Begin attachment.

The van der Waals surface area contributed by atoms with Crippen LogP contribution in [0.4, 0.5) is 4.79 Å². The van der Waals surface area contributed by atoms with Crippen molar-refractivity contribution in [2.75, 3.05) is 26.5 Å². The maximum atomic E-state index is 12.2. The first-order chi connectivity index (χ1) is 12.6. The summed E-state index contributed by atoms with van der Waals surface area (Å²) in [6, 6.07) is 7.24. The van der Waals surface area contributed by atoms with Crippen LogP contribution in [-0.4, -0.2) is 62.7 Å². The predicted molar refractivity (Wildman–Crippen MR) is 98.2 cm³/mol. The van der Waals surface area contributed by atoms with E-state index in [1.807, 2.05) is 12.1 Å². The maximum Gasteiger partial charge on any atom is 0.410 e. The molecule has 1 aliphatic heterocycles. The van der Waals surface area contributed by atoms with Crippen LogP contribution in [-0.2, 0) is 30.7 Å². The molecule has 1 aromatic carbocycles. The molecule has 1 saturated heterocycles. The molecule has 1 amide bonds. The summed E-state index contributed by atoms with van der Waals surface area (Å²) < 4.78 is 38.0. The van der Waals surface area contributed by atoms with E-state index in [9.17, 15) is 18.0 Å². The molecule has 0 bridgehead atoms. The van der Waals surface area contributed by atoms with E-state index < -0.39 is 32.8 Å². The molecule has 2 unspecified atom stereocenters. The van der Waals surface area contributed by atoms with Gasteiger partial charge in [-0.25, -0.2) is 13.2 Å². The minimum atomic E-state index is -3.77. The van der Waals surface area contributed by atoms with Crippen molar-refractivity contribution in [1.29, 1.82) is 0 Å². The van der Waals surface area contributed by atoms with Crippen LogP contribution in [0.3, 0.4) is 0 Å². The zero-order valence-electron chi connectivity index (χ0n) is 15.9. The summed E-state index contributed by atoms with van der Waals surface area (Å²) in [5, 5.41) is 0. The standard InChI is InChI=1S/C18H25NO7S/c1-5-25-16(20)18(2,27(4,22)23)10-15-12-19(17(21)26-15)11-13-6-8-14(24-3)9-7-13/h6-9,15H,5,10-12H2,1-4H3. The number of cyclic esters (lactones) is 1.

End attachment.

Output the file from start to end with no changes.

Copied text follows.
The van der Waals surface area contributed by atoms with Crippen LogP contribution in [0.4, 0.5) is 4.79 Å². The van der Waals surface area contributed by atoms with Crippen molar-refractivity contribution in [2.75, 3.05) is 26.5 Å². The maximum atomic E-state index is 12.2. The first-order chi connectivity index (χ1) is 12.6. The summed E-state index contributed by atoms with van der Waals surface area (Å²) in [6, 6.07) is 7.24. The van der Waals surface area contributed by atoms with Crippen LogP contribution in [-0.4, -0.2) is 62.7 Å². The predicted molar refractivity (Wildman–Crippen MR) is 98.2 cm³/mol. The van der Waals surface area contributed by atoms with E-state index in [1.807, 2.05) is 12.1 Å². The maximum Gasteiger partial charge on any atom is 0.410 e. The molecule has 1 aliphatic heterocycles. The van der Waals surface area contributed by atoms with Crippen LogP contribution in [-0.2, 0) is 30.7 Å². The molecule has 1 aromatic carbocycles. The molecule has 1 saturated heterocycles. The molecule has 1 amide bonds. The summed E-state index contributed by atoms with van der Waals surface area (Å²) < 4.78 is 38.0. The van der Waals surface area contributed by atoms with E-state index in [9.17, 15) is 18.0 Å². The molecule has 0 bridgehead atoms. The van der Waals surface area contributed by atoms with E-state index < -0.39 is 32.8 Å². The molecule has 2 unspecified atom stereocenters. The van der Waals surface area contributed by atoms with Gasteiger partial charge in [-0.25, -0.2) is 13.2 Å². The minimum atomic E-state index is -3.77. The van der Waals surface area contributed by atoms with Crippen molar-refractivity contribution in [1.29, 1.82) is 0 Å². The van der Waals surface area contributed by atoms with Crippen LogP contribution in [0.3, 0.4) is 0 Å². The zero-order valence-electron chi connectivity index (χ0n) is 15.9. The summed E-state index contributed by atoms with van der Waals surface area (Å²) in [5, 5.41) is 0. The standard InChI is InChI=1S/C18H25NO7S/c1-5-25-16(20)18(2,27(4,22)23)10-15-12-19(17(21)26-15)11-13-6-8-14(24-3)9-7-13/h6-9,15H,5,10-12H2,1-4H3. The number of cyclic esters (lactones) is 1.